'It’s surreal meeting someone as famous as Oprah...she practises being grateful and is a great raconteur'
Rose Byrne wasn’t planning on returning to work six months after having a baby — then the chance to star opposite Oprah came along. She tells Jane Mulkerrins what it was like working with an icon and how motherhood has made her long to live closer to her family
It's late afternoon in midtown Manhattan and Rose Byrne, casual in navy sweater and jeans, her brown hair pulled back, is holed up in an almost deserted wine bar debating whether or not men are comfortable with women being funny. "I think being funny comes with an authority that people find hard to give women in general," she says. "The power to make a joke, to have the punchline - it can be very competitive and quite a masculine energy. I think in a lot of mainstream US comedies women are always the nagging one, the downer. Those films are a bit misogynistic."
Byrne, the Australian star of Bad Neighbours, Damages and Bridesmaids, is in part responsible for changing attitudes - Bridesmaids was the film widely credited with persuading naysayers that female-led comedies could be commercially successful, making almost $300m at box offices worldwide - but the issue of the gender pay gap remains a hot potato in Hollywood, with actresses such as Jessica Chastain refusing to take roles if they are paid less than their male co-stars. It is a topic Byrne is, somewhat surprisingly, reluctant to discuss.
"My decisions around what I do, why I do it, financially, are personal," she says. "And I think those questions are really for the producers - why are you paying women less? I feel like actresses often get lumped with these questions, and it's like, sure, there's disparity, but you should ask the people in power - they're the ones who have the responsibility and the power to change stuff."
Which is exactly what she is planning to do, from the inside. Two years ago, Byrne set up The Dollhouse with a group of fellow Australians, a collective comprising longtime friends including writers Gracie Otto and Krew Boylan, and director Shannon Murphy, with the aim of developing and producing more films, TV shows and plays about women, by women, for women.
"The only films that the studios are making are about robots and cars; it's all The Fate of the Furious. And the film industry is a broken system - most films fail," she says. "You can have a film packed with every A-lister under the sun, and it can still not work."
And then there's her latest project, The Immortal Life of Henrietta Lacks, again female-led, which abruptly pulled the actress out of maternity leave less than six months after giving birth - her son with actor Bobby Cannavale, who starred in Boardwalk Empire, was born in February 2016. "I didn't want to go back to work, but I couldn't say no," says Byrne (37). "I wanted to tell this story, I wanted to work with George Wolfe (the writer and director), and I wanted to work with Oprah Winfrey (her co-star). So, I found myself on set."
The HBO production will be shown on Sky Atlantic next month. Henrietta Lacks was an African-American woman who died of cervical cancer in 1951, aged 31, leaving behind five young children in Baltimore. Some cells that had been removed from a tumour during a biopsy - without Lacks' knowledge or consent - were cultured and used to create a cell line, known as HeLa, which went on to be used in groundbreaking medical research, including the creation of a vaccine for polio and the development of gene mapping. The cells were also cloned in the first-ever cell production factory and sold to science labs.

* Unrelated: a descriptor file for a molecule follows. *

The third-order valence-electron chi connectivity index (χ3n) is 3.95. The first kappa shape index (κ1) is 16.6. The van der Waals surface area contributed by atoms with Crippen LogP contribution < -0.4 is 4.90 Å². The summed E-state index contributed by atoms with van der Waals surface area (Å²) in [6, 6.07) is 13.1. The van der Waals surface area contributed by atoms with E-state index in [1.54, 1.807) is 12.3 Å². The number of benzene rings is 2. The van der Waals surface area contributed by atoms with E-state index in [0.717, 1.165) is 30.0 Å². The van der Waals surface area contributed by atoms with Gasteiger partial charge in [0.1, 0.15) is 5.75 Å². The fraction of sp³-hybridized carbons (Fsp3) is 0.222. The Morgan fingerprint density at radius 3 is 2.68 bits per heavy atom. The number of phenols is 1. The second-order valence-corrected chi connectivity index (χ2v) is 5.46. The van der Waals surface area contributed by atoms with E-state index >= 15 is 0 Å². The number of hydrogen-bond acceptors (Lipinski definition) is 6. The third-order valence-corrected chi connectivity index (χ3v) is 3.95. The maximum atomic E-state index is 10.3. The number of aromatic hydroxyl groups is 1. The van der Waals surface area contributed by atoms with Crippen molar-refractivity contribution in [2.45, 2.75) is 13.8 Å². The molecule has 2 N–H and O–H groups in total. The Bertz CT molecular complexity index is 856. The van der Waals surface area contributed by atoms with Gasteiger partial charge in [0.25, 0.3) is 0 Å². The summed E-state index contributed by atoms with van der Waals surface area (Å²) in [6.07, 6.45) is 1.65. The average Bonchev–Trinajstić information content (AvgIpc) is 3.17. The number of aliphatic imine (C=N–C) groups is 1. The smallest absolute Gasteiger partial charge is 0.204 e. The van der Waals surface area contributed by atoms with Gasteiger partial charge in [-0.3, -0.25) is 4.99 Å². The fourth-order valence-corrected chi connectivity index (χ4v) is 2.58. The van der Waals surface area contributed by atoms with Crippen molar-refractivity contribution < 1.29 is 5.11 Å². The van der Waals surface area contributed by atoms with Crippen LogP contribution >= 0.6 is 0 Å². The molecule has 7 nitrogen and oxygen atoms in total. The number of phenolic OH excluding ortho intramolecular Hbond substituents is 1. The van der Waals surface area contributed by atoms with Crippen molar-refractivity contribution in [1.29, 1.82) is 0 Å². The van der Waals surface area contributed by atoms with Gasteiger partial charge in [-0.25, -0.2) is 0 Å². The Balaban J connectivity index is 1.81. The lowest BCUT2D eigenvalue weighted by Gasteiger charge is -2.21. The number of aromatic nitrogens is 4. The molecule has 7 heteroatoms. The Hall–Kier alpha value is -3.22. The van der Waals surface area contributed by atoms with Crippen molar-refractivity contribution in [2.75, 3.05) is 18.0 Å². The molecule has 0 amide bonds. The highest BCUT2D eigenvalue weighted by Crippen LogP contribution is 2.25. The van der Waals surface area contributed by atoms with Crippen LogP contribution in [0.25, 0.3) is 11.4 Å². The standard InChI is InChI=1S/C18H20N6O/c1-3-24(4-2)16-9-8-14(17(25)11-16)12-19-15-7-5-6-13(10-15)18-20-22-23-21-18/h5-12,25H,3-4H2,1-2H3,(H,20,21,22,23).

Byrne plays Rebecca Skloot, the science journalist who wrote the bestselling book on which the production is based, and to whom she bears quite an uncanny resemblance. "Absolutely, we could easily pass as sisters. Except that she's a thousand times smarter than I am. I'm terrible at science and completely failed biology at school." Winfrey, meanwhile, plays Deborah Lacks, daughter of the late Henrietta, who, along with Skloot, uncovered much of her mother's story.
Taking cells without a patient's consent or knowledge was a widespread and entirely legal practice in the 1950s. "At that time, everybody's cells were taken - black, white, everyone," nods Byrne. However, when Lacks' children were later subjected to tests connected with HeLa, they were, shockingly, told that they were being tested for signs of cancer. The family has never received any compensation from the industry that emerged around their mother's cells, and were not even informed about the existence of HeLa until the 1970s. "The way the medical community treated them was entirely because they were black," believes Byrne. "They were given no respect."
Winfrey bought the rights to the book soon after it was published and is an executive producer on the project. "It's surreal meeting somebody that famous," Byrne says of working with the 63-year-old icon. "You feel that you know them, when you obviously don't at all. She's one of a few people on the planet who has transcended gender, race, class and politics - she has transcended everything."